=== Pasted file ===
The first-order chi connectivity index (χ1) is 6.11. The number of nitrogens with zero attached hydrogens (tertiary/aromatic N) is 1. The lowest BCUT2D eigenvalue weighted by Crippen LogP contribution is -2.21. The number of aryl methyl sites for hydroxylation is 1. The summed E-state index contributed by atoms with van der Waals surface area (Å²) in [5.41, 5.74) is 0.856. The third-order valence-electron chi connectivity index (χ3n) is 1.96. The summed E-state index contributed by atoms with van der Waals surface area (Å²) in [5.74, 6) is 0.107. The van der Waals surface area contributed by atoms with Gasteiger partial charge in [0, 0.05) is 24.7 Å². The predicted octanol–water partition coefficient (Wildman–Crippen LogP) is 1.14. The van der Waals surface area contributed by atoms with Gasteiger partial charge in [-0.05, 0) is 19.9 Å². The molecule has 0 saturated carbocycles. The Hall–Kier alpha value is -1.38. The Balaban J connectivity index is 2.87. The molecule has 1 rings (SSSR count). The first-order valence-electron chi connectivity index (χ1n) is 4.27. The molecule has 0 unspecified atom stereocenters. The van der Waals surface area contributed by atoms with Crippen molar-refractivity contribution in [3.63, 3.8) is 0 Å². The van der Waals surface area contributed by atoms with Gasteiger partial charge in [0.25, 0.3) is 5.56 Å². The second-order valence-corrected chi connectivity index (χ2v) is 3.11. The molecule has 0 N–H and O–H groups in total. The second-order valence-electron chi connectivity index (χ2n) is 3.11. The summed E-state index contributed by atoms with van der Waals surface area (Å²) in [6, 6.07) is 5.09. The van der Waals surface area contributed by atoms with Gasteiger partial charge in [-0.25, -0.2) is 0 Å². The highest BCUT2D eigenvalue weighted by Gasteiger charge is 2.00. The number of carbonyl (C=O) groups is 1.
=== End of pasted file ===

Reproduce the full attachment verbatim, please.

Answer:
The first-order chi connectivity index (χ1) is 6.11. The number of nitrogens with zero attached hydrogens (tertiary/aromatic N) is 1. The lowest BCUT2D eigenvalue weighted by Crippen LogP contribution is -2.21. The number of aryl methyl sites for hydroxylation is 1. The summed E-state index contributed by atoms with van der Waals surface area (Å²) in [5.41, 5.74) is 0.856. The third-order valence-electron chi connectivity index (χ3n) is 1.96. The summed E-state index contributed by atoms with van der Waals surface area (Å²) in [5.74, 6) is 0.107. The van der Waals surface area contributed by atoms with Gasteiger partial charge in [0, 0.05) is 24.7 Å². The predicted octanol–water partition coefficient (Wildman–Crippen LogP) is 1.14. The van der Waals surface area contributed by atoms with Gasteiger partial charge in [-0.05, 0) is 19.9 Å². The molecule has 0 saturated carbocycles. The Hall–Kier alpha value is -1.38. The Balaban J connectivity index is 2.87. The molecule has 1 rings (SSSR count). The first-order valence-electron chi connectivity index (χ1n) is 4.27. The molecule has 0 unspecified atom stereocenters. The van der Waals surface area contributed by atoms with Crippen molar-refractivity contribution in [3.63, 3.8) is 0 Å². The van der Waals surface area contributed by atoms with Gasteiger partial charge in [0.25, 0.3) is 5.56 Å². The second-order valence-corrected chi connectivity index (χ2v) is 3.11. The molecule has 0 N–H and O–H groups in total. The second-order valence-electron chi connectivity index (χ2n) is 3.11. The summed E-state index contributed by atoms with van der Waals surface area (Å²) in [6, 6.07) is 5.09. The van der Waals surface area contributed by atoms with Gasteiger partial charge in [-0.25, -0.2) is 0 Å². The highest BCUT2D eigenvalue weighted by Gasteiger charge is 2.00. The number of carbonyl (C=O) groups is 1.